NGO Recruitment’s NFP Hiring insights and salary snapshot 2022

Posted on August 05, 2021. Career Advice, News.

Source: Pro Bono News

We talk to the experts on how to match your passion with a job in the NFP sector

For many, the past year has helped put priorities in order – from what you do for work, to how you spend your time.

This means that recruiters are seeing a rise in employees keen to ditch their corporate gig for something with a bit more meaning.

Ask anyone in the social change space and they will tell you that if you’re making the switch to the for-purpose sector it’s important to do something you’re passionate about.

But working out what that passion is, and how you can use your skills to work towards an issue you care about can take some figuring out.

It’s why we reached out to Lois Freeke from NGO Recruitment for some advice.

Set your vision
If you start your job search with a general idea that you just want to help people, you probably won’t have much success.

Instead, Freeke suggests setting a vision by asking yourself questions such as what is a world problem you want to fix, and what kind of impact would you like to have had at the end of your career?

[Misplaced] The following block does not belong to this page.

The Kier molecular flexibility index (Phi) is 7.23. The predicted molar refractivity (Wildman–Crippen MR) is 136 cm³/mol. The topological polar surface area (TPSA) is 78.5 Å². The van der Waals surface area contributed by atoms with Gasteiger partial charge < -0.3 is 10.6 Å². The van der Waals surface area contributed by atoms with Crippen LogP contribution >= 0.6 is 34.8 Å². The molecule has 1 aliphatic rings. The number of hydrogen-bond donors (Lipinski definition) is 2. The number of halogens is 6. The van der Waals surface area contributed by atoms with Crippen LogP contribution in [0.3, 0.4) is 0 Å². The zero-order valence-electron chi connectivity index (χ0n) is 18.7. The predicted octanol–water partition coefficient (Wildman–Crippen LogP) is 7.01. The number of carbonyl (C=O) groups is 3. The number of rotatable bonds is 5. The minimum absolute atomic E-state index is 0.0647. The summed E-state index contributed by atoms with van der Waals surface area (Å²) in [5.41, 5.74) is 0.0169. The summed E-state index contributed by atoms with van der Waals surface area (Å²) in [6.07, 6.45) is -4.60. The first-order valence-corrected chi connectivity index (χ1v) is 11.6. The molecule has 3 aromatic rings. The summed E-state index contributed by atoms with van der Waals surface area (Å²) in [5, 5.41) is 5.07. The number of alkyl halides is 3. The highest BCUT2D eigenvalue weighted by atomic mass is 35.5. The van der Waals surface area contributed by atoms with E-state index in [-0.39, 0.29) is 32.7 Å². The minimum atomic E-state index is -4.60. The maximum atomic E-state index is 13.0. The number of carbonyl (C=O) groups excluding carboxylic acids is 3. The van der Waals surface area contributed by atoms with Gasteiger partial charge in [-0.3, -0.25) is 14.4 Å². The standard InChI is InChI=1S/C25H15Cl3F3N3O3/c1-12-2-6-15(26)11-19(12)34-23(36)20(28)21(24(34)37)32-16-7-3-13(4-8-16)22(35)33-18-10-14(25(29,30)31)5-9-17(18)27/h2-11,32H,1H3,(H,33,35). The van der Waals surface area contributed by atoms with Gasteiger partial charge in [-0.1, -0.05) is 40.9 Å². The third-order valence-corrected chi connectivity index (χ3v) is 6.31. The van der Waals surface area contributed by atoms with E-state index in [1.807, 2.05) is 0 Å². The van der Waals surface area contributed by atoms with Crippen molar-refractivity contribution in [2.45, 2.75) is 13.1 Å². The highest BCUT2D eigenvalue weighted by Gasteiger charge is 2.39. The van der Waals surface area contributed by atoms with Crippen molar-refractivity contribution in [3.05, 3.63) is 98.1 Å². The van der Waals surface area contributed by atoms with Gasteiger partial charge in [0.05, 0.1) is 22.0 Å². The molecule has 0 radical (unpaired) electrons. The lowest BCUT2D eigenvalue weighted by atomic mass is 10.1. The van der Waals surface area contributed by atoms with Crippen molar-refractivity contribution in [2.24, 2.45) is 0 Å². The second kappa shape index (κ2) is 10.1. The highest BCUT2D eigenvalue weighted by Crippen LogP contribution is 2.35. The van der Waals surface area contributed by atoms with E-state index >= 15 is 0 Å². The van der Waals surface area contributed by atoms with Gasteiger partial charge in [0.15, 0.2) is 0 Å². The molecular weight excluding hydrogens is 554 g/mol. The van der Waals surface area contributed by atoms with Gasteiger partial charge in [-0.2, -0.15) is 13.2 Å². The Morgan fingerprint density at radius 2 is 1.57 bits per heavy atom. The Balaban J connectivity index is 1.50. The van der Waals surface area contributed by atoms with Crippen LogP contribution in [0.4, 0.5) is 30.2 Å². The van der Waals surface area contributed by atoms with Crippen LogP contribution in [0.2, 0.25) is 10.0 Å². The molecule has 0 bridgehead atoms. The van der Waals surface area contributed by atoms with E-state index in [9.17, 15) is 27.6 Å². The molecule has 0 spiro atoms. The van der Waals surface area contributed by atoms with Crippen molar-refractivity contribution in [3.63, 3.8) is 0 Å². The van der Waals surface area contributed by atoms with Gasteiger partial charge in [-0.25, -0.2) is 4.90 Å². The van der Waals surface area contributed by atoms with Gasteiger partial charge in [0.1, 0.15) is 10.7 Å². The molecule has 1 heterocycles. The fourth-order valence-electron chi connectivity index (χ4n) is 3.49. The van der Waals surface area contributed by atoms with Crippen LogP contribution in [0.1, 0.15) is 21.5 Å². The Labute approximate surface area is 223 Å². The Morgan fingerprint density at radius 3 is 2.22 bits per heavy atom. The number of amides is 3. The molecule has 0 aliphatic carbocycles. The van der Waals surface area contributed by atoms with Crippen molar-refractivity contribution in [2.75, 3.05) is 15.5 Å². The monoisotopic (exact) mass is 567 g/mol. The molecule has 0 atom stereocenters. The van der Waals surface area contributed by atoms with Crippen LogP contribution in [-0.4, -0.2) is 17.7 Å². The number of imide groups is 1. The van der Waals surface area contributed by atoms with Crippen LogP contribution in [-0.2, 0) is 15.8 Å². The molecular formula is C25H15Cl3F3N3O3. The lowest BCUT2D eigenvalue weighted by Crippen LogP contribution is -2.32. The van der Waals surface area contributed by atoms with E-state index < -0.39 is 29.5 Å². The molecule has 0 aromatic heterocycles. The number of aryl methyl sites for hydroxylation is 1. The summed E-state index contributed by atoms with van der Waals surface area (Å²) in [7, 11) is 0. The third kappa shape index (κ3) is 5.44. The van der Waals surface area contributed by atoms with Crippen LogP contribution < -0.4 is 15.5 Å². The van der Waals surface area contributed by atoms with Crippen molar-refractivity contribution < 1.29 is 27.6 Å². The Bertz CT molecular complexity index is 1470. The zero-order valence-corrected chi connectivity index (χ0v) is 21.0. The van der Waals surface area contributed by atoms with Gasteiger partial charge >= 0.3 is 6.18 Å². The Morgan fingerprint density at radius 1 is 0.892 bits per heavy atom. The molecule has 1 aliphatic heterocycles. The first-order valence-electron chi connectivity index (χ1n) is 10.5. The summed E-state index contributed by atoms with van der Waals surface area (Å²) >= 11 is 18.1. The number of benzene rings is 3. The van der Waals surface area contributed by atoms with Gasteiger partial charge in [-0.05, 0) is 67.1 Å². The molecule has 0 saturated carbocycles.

“Think about a problem or an issue that you’d want to see transformed or improved to make the world a better place,” she said.

“If you were looking back on your life perhaps, what would you want to hear about what you’ve accomplished, and how you’ve touched people’s lives?”

Filter it through reality
It’s important to be realistic. In the end, you’re only going to be hired for a job that you have the skills to actually do.

Don’t let this put you off though, it’s just about balancing what your passion is and how you can use your skills to make a change in it.

“You might want to achieve world peace, but at the end of the day, you need to think about how your skills can contribute to that,” Freeke said.

“So you’re going to have to think that through and see what is actually within your control. It may be that you need to upskill or fill a skills gap, but you can do it.”

Go back to basics and trust your gut
Sometimes, simple is best. Freeke says if you’re really struggling to nail down something, think about what you wanted to be when you were a kid, or what you enjoyed doing the most at school.

“What you were best at school or what you wanted to be when you were growing up will often give you a clue to where your passions lie, and combining all these things together will help give you an idea of where your place in social impact is,” she said.